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We've seen it up close. Now we caregivers can use our knowledge and imaginations to help create better ways, better structures and systems -- for the future, for ourselves, for everybody. Ideas, wishes, dreams, hopes, all are welcome here!

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* If you're at the store with a caregiver and they try to put something with your groceries to get you to pay for it, refuse to pay for it. As soon as I put it up on the counter or conveyor belt, put that item right back in front of that predator trying to get you to pay for their stuff. When it's your turn, tell the cashier to call the manager, and the manager can call the cops.

* If you can no longer drive, see if your doctor will prescribe a power chair or scooter if mobility is an issue. If you can't get one because you're not disabled enough but still need one, you can often find used power chairs and mobility scooters reasonably priced. Mobility scooters actually have very nice big floorboards for carrying groceries. All you really need is a box to contain everything while bringing it home. Using the tools when physical limitations is an issue is advantageous, taking your self to a nearby grocery store will lessen your chances of ever being taken advantage of by a caregiver because you do your own grocery shopping and transportation.

* I don't recommend using these handicap tools just for transportation if you really don't need them, this would make you look bad.

* If you don't need a handicap chair or scooter, you might invest in a nice garden wagon if you can still walk a very nice distance, because these particular wagons are very good for hauling groceries and even the laundry as well as other stuff.
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Cap its a little better here. Though I personally live in the middle of nowhere, theres a little shuttle bus that runs through nearby villages a couple of times a week that takes people into town for shopping. My 87 year old neighbour still drives her truck all over lol
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ash ,
fortunately , i think the law in most states has a real hands off approach where elders are concerned . ive noticed in my ( farely poor ) part of the county there now seems to be a shuttle service to take codgers to town and back . gotta get their yeast and copper line you know ..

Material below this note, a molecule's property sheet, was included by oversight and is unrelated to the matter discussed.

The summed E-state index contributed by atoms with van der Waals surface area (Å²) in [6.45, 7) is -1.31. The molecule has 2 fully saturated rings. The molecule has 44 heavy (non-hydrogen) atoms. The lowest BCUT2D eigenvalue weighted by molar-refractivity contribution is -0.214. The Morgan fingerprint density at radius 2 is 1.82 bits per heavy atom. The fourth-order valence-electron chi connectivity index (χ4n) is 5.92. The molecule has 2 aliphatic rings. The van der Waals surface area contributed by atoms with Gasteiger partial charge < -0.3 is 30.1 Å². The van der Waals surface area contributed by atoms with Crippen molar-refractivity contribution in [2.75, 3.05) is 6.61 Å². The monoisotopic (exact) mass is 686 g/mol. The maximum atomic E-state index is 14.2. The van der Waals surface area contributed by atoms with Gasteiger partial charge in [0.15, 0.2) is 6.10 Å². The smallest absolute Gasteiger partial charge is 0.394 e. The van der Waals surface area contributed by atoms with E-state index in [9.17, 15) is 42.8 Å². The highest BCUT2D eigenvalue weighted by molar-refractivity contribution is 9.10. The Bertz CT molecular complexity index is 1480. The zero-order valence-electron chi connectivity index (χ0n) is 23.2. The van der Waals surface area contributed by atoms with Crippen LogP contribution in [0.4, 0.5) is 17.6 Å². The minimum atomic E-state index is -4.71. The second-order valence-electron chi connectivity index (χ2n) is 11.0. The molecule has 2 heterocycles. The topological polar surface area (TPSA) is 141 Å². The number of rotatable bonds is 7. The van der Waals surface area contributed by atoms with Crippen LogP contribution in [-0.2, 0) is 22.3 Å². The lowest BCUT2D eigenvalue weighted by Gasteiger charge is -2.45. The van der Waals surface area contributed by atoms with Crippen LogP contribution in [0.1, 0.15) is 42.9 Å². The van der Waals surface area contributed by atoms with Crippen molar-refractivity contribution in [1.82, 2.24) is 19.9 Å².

even when hospice was getting pushy with my mom and i , i noticed with fascination that APS preferred to talk outside instead of entering our house .
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I came to Canada in 75 with 2 suitcases, $100 and a roof over my head for a week. Like cap I've always done it my way, on my own. I'm in my mid sixties now and have no family. When I bought this tiny house 3 years ago it was very dilapidated but one floor with 2 steps down to the driveway and 2 steps out to the deck. Renovations have been done with aging and physical issues in mind. Huge jetted (didn't work) bathtub swapped out for a shower, porch enclosed to store wood for the stove, generator wired in and gassed up along with self propelled snow blower, greenhouse and raised veggie beds. Coop and run built and chickens coming shortly. Canning equipment at the ready for this year's harvest. I'm fortunate in having an on call handyman/helper to do the heavy stuff.

The lovely lady where I've been getting my free range eggs is about 4'9" and 90lb dripping wet. She likes her beer and smokes like a chimney. She's considering not doing eggs except for the house before winter as it's getting hard on her carrying water down to the little barn for them. She's 87 so there's hope for me yet!